Artificial Intelligence and Blockchain: AI’s progress improves Web3’s cybersecurity by enhancing identity verification and combating digital identity theft.

The Government’s Role in Privacy and Data Ownership in Web 3

In most of the world, governments control official copies of identity records. Documents stored on the blockchain would be more secure and less vulnerable to loss during war or natural disasters.

In a Web 3 world, people should be able to control their digital identity and records. They can keep them on-chain, separate from a government database. Both of these options have significant implications for refugee populations, for example.

One example is the town of Zug, Switzerland. The Zug government has implemented the Zug Digital ID, which uses blockchain technology to create a decentralized digital identity system. Developed in collaboration with uPort, a data platform on the Ethereum blockchain, the Zug Digital ID was designed to enhance privacy and control over personal data, as well as to streamline interactions between citizens and government services.

This digital ID system allows residents to register their identity on the Ethereum blockchain. This registration unlocks access to various e-services, including proof of residency and online voting.

This system stands out for its decentralization, as it stores all personal data on individual mobile phones instead of a central server and encrypts it for added security. This approach gives citizens complete control over their information and how they share it.

The Zug Digital ID system is an exciting step in digital transformation for government-issued IDs. The city of Zug is also using the system for innovative applications, such as borrowing e-bikes, as part of a broader digital strategy.

Navigating Web3’s Challenges

While Web3 offers advantages for privacy and data ownership, it also faces hurdles in scaling for widespread use. Challenges include:

Technical Complexity: Blockchain and related Web3 technologies are complicated and require special knowledge and infrastructure. This complexity can be a barrier to widespread adoption and understanding.

Scalability issues: Current blockchain networks may have difficulty handling large volumes of transactions efficiently.

Regulatory Uncertainty: The rules for Web3 and blockchain technology are still uncertain. This uncertainty makes it hard to know how to comply with existing government laws around data privacy, securities, and international transactions.

Interoperability: Making different blockchain systems and Web3 applications efficiently work together is still a significant technical challenge. Siloed blockchains can affect users’ experience.

Resistance to change: Transitioning from familiar Web2 platforms to Web3 applications requires users to change their behavior and understanding. The transition can be slow when people are comfortable with what they already know and resistant to change.

Security Concerns: While blockchain technology is secure, the broader Web3 ecosystem, including wallets, smart contracts, and decentralized applications (dApps), can introduce vulnerabilities.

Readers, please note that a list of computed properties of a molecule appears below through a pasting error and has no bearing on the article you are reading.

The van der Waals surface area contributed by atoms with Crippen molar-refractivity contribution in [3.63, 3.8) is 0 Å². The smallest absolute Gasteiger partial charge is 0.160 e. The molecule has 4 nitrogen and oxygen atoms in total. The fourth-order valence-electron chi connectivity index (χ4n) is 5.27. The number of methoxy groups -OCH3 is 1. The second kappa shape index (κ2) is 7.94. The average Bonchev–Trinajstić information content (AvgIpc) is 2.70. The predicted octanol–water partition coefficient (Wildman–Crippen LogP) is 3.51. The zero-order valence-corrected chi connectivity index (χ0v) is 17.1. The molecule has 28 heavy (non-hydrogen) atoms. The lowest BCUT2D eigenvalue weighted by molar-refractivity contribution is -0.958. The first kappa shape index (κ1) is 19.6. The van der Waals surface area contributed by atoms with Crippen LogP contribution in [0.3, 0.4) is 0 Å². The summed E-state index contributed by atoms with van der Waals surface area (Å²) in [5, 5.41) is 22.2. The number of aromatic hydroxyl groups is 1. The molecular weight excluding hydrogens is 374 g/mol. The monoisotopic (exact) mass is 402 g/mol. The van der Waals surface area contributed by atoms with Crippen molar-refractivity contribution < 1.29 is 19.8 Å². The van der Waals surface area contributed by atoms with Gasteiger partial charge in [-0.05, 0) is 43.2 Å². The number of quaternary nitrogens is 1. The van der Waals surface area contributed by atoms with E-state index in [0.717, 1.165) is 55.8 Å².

Infrastructure costs: Blockchain infrastructure can be expensive, which may stop smaller groups or organizations from joining the Web3 community.

Environmental Impact: The energy consumption of specific blockchain networks, particularly those using proof-of-work consensus mechanisms, raises environmental concerns.

Digital Divide: Exacerbating the digital divide is the uneven distribution of Web3 benefits between those with access to the latest technology and those without.

Closed and Private Blockchains

In theory, blockchains are transparent and open. In practice, companies and governments can set up blockchains with limited access. For example, some corporations have supply chains on private blockchains, limiting access to only relevant stakeholders.

Governments will likely control citizen identity records using limited blockchain models. Just as they haven’t handed over control of financial systems to open cryptocurrency models, they will likely control access to identity blockchains.

Individuals storing their identity with private or public companies is the other option. That option raises its own concerns about corporate ethics and long-term security, too.

Moving Ahead with Privacy and Data Ownership in a Web3 World

As Web3 and decentralized technologies emerge as powerful tools for enhancing data privacy, individuals must recognize and mitigate the associated risks. Proactive measures include adopting privacy-enhancing technologies and opting for decentralized apps and platforms emphasizing data privacy. This approach ensures a more secure and privacy-conscious journey in the Web3 landscape.

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This material has been prepared for informational purposes only and should not be interpreted as professional or legal advice. Please seek independent legal, financial, tax, or other advice specific to your particular situation.

Kala Philo